Vijay Krishnarayan reviews the significance of the Commonwealth People’s Forum held in the wings of CHOGM Malta 2015, and its implications for the future.

Commonwealth Foundation colleagues travelled back from Malta last November quietly happy with the job that we had done together with our Maltese partners to bring civil society organisations together on the subject of resilience. We saw nearly 350 delegates from 44 countries immersed in 19 sessions getting under the skin of the concept of resilience over three days at the Commonwealth People’s Forum (CPF 2015). An initial sense of having done something good was borne out as the results from the delegate survey came in. They scored the Forum highly – particularly as a space for fellowship and learning, but with the benefit of a few months distance it is a little easier to appreciate the significance of the gathering and start to think about the implications for the future.

The Forum’s theme was ‘What Makes Societies Resilient?‘ and it struck a chord with many in civil society. With ‘resilience’ being invoked at every opportunity and in every development arena, CPF 2015 aimed to provide civil society with an opportunity to define the term based on the realities they witness. The development discussion on resilience to date has been confined to economics and the environment but the Forum heard that the concept has much wider application. The theme also provided an opportunity to acknowledge the leading role that small states have had in making the case for resilience, using the Commonwealth as a platform.

The complexity of the challenges and the consequent need for sophisticated strategies was reflected in the outcome statement – The Malta Declaration on Governance for Resilience. It provided analysis and recommendations as well as an annotated record of the proceedings. Credit is due here to the team of session producers, chairs, rapporteurs and the Chief Rapporteur.  Together they produced a focussed document that makes an important contribution to the continuing global discussion on the inter-relationship between governance and development. It is already being cited (either as a whole or its specific sections) as an agenda for dialogue by civil society organisations.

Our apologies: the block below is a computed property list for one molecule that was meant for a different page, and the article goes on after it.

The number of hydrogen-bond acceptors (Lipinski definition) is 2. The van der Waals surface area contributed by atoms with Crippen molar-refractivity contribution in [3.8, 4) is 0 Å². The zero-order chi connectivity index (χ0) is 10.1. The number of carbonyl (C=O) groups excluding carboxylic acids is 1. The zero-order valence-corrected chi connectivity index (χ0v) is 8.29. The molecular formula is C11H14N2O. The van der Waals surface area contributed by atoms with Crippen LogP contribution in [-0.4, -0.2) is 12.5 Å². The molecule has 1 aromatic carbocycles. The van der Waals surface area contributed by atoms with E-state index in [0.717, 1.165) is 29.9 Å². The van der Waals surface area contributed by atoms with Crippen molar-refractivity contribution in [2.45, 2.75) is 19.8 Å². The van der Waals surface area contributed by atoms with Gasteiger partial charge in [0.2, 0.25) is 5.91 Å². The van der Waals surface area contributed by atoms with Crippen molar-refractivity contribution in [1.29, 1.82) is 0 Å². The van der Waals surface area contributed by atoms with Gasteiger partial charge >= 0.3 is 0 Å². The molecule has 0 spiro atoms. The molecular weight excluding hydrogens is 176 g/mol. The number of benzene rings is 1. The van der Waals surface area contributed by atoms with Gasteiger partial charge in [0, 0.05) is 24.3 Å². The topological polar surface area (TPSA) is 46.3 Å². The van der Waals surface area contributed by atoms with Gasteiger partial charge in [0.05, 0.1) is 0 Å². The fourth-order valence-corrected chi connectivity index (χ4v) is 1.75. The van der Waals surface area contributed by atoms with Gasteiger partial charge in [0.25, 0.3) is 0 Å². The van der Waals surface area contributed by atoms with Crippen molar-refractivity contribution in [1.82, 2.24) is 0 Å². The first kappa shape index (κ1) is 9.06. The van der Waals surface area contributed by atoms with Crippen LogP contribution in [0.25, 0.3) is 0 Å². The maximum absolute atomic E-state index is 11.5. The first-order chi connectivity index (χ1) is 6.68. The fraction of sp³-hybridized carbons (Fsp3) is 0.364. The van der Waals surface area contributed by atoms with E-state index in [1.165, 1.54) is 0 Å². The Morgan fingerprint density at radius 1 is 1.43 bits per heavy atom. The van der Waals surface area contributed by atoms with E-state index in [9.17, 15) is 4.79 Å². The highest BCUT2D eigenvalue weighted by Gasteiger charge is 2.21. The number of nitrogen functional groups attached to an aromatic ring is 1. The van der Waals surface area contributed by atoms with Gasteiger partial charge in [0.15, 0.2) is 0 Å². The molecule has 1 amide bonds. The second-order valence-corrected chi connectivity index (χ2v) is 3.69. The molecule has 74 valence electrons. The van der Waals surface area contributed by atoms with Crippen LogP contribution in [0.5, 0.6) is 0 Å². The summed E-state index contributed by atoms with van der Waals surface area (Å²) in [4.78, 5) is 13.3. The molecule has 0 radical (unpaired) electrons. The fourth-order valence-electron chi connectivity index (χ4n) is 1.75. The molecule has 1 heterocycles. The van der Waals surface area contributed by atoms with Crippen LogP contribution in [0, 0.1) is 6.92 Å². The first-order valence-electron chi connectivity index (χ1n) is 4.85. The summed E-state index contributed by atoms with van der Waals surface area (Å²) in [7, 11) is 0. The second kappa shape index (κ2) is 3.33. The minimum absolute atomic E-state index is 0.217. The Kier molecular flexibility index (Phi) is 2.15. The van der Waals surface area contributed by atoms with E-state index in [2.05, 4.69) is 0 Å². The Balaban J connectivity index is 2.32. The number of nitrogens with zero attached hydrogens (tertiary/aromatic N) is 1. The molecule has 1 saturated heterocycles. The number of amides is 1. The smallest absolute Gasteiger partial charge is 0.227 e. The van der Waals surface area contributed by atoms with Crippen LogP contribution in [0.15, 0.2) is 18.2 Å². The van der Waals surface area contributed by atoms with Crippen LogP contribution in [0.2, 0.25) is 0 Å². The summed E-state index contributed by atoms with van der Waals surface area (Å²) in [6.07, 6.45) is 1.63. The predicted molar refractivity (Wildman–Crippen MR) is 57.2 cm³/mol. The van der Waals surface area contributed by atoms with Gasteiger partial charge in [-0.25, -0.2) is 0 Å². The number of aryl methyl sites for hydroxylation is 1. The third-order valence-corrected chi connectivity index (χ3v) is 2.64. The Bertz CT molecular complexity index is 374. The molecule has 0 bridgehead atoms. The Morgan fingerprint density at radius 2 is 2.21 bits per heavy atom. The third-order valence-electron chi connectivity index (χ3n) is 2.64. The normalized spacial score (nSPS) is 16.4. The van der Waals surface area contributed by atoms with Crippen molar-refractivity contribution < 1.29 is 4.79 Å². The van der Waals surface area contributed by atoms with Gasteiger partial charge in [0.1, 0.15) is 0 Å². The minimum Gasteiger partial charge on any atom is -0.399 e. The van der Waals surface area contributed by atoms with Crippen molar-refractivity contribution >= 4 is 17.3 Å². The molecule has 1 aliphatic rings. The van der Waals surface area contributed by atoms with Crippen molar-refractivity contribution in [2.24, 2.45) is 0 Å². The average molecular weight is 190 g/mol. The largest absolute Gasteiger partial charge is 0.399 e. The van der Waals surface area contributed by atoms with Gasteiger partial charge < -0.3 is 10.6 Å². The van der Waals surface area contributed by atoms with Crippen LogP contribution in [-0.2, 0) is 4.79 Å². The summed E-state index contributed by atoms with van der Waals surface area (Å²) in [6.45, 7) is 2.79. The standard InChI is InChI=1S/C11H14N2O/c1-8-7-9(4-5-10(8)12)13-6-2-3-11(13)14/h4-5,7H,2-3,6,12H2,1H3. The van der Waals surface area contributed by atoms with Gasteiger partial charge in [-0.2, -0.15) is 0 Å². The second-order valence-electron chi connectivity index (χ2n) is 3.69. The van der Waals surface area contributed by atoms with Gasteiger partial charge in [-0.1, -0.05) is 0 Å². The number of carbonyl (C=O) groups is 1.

In delivering the Forum there were a number of successes and firsts, which are worth recounting. The most significant of these was the space made for policy dialogues. For many years civil society organisations have been asking for room to engage directly with ministers and government policy makers. This call has been loud when it comes to the biennial Heads of Government Meeting. While that issue remains on the agenda, the Foundation has sought to create new spaces where dialogue can take place. In Malta policy forums were set up, which brought civil society and government representatives together. The agendas for these interactions were designed by civil society organisations. These constructive engagements focussed on transformative education and Lesbian, Gay, Bisexual, Transgender and Inter-sex (LGBTI) rights and resulted in policy recommendations that were presented to Ministers. In turn this meant that the set piece dialogue between civil society delegates and Foreign Ministers was much more focussed and constructive that they have been in the past.

There was also a new emphasis on hearing non-Commonwealth perspectives. While encouraging a Commonwealth audience and acknowledging the emphasis delegates placed on learning we brought new perspectives that had not been heard in a Commonwealth setting. For example colleagues from Latin America gave insights on a colonialism that resonated with Commonwealth listeners and yet added something new. These voices helped bring substance and added a new depth throughout the agenda.

The question time assembly that was held between the three candidates vying to become the next Secretary General of the Commonwealth and civil society delegates was also a highlight. The idea was warmly embraced by the Speaker of the Maltese House of Representatives who graciously hosted and chaired the session on the floor of Malta’s Parliament. Delegates welcomed the opportunity to find out more about the candidates’ vision for the Commonwealth and how each of them saw civil society. This was a first and demonstrated that the Commonwealth can respond to the need to include civil society in its political processes. It must to stay true to the Commonwealth Charter’s vision of civil society as partners in promoting and supporting Commonwealth Principles and Values.

Reflecting on the Forum as a whole, if there was one overarching message it was on the need for equitable development. A consistent refrain at the CPF echoed the commitment behind the Sustainable Development Goals to leave no one behind. The Forum understood the ways in which for example women, migrants, indigenous people and LGBTI people are not heard or included in policy discussions that have a direct bearing on their lives. The Heads of Governments’ 2015 communiqué is encouraging as is the designation of the Commonwealth theme for 2016 as ‘An Inclusive Commonwealth‘ but civil society will continue to ask for and expect governance that delivers development and dignity for all.

Any objective observer at the CPF in Malta could begin to perceive that reform of the Commonwealth’s ways and means is underway. These changes are not waiting for a report or an expert panel but are being driven by member states that want to see the Commonwealth add value to democracy and development and by civil society organisation’s that subscribe to its principles. The Commonwealth Foundation is a willing partner. We look forward to working with our member states to make change happen and to supporting civil society organisations putting life in to a Commonwealth of the People.

Vijay Krishnarayan is the Director of the Commonwealth Foundation. 

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